Chapter Three, “The Citizen Performer” focuses almost entirely on a treatise by Alcidamas of Elaia, On Writers of Written Speeches. Livingstone provides a translation of this overlooked work at the beginning of the chapter, followed by an overview of its main points that engages with major scholarship on Alcidamas’ argument (p. 73-83). This chapter is a dense read. Discussion of seven different forms of speechmaking in fourth-century Athens, or the application of Robert Hariman’s four-point definition of political style to Athenian politics, for example, might be easier to digest if accompanied by visual references such as a chart or bulleted list (p. 85-91). The overall message, however, does come through.

Democracy assumes that people have, or can have, the ability to govern themselves. However, competing models of political education offer strategies for citizens to gain advantage over their political rivals—and thus greater influence over their peers. Political education can thus paradoxically distance citizens from democratic ideals (p. 86). In On Writers, Alcidamas addressed this problem by attacking composers of precise, elaborately crafted speeches intended to be read or recited from memory at assembly meetings or at trials. In his view, citizens who rely on such forms of preparation ( paraskeue) are absurd, out of touch, arrogantly detached, and perhaps even use their fine words to mask sinister plans that may threaten the community (p. 87). Instead, Alcidamas asserted that speakers should cultivate an ability to ride the current of debate, gauge the moods of their listeners, respond quickly to changes in the crowd, and seize whatever advantage chance might offer (p. 88). If the heart of politics is live human interaction, then citizens who display unfettered responsiveness to their peers ( eukairia) instead of crafted, rigid precision ( akribeia) “perform” democracy more honestly.

Improvisation, of course, happens all the time: no conversation can take place without it. To Livingstone, Alcidamas’ portrait of the improviser is a valuable window into how most Athenians would have received their political education. Ordinary Athenians talked with each other—in barbershops, on the streets, while rowing triremes—and those freewheeling conversations became models for democratic citizenship. An Athenian didn’t need a formal tutor or a clever speechwriter to teach him about democratic values and civic duty. If he was engaged in public life and paid attention to what he saw, the city itself offered lessons in abundance.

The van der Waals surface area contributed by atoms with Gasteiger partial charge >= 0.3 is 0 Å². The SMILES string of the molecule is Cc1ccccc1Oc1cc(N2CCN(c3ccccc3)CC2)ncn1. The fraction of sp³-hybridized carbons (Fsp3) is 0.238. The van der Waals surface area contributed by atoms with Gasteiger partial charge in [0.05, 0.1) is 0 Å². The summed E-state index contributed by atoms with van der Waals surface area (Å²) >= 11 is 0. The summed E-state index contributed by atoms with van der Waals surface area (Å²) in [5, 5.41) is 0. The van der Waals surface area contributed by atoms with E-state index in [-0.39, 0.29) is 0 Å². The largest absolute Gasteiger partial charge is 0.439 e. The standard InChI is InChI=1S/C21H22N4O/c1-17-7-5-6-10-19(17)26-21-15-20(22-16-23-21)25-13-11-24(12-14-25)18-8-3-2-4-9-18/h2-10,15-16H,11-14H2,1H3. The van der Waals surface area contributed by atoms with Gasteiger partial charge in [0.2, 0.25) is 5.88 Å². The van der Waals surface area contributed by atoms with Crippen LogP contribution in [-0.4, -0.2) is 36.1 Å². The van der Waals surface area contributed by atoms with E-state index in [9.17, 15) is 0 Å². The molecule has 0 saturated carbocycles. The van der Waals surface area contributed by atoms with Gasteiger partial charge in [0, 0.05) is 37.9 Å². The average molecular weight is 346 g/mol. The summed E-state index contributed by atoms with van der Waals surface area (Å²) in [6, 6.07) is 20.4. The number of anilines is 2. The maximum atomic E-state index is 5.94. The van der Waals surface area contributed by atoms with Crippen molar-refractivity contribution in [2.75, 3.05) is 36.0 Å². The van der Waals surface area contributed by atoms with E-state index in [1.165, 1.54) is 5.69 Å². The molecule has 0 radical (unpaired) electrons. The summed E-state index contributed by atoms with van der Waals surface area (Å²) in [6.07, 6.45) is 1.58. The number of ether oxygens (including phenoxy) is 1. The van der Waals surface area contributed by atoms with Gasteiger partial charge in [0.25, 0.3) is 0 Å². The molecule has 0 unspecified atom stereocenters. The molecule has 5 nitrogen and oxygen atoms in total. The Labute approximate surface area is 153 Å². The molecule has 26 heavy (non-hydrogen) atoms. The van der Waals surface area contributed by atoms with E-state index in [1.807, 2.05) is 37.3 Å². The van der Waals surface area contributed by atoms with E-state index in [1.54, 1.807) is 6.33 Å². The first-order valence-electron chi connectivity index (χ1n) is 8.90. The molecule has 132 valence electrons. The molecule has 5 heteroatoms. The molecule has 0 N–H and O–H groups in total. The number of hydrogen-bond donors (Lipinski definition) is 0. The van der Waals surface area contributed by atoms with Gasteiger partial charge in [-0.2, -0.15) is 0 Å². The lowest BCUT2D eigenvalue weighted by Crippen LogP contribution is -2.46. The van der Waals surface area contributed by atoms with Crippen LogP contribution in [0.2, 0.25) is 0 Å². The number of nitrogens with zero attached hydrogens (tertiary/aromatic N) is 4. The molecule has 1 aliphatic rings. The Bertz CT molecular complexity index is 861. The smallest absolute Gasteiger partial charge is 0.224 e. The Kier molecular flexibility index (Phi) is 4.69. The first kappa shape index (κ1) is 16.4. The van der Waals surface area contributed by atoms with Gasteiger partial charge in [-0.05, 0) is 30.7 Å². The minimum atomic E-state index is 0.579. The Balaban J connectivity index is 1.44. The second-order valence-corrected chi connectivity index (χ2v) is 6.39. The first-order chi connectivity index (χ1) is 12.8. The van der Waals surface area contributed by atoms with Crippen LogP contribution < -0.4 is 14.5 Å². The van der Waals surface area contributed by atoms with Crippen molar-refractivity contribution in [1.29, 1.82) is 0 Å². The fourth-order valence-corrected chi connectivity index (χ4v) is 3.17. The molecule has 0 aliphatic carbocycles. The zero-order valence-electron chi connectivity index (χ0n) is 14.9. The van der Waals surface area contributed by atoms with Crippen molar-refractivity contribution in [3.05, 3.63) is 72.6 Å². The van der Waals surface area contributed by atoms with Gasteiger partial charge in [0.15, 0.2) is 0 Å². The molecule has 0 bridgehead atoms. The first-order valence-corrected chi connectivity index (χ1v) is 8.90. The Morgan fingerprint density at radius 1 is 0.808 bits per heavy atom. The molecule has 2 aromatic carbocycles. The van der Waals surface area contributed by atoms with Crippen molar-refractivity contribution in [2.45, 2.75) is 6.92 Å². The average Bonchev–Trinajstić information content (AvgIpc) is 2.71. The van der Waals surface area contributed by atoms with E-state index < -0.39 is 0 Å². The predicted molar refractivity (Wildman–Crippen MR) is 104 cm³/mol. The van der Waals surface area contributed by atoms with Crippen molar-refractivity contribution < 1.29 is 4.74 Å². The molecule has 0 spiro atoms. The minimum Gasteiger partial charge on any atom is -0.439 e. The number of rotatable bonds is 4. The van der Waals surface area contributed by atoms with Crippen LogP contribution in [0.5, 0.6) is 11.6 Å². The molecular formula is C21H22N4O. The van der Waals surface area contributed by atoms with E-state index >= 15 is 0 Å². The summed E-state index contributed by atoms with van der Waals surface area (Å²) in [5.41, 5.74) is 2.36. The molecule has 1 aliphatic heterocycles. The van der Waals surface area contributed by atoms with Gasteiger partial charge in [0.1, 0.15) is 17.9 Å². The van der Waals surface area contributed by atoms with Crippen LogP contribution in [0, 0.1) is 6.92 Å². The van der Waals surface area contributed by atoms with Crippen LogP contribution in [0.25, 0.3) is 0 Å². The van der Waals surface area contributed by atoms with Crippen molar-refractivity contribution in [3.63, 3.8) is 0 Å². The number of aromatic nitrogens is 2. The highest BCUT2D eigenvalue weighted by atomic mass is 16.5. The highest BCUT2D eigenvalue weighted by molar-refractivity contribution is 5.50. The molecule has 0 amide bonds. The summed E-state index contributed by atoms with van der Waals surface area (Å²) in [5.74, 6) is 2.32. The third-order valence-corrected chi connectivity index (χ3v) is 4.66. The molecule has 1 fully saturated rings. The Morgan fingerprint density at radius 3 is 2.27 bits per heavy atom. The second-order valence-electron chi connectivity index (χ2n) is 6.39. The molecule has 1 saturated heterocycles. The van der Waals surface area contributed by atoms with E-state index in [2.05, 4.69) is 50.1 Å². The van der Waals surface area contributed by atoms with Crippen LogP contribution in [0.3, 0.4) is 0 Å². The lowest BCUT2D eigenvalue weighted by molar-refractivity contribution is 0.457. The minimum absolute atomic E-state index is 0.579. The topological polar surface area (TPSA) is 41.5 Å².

Livingstone’s work is an important reminder that “culture” (political or otherwise) is grounded in face-to-face human interactions. His book is a powerful statement about how much ancient Athens still has to teach us. It was at times a sobering read, as democracies around the world are buffeted by political disillusionment, populist frustration, suspicion of expertise, and a sense of deepening rifts between citizens. One need not look far to see Alcidamas’ “rhetoric of anti-rhetoric” in full effect, as politicians portray their own political performances as down-to-earth, off the cuff, and genuine while decrying those of their opponents as canned, deceitful, and even treasonous (p. 70). This book is animated by a conviction that classical Athens can still serve as a university, if we pay attention to ways its citizens met (or failed to meet) similar challenges to civil society in their own time. For this reason and several others, it is a worthwhile and compelling read.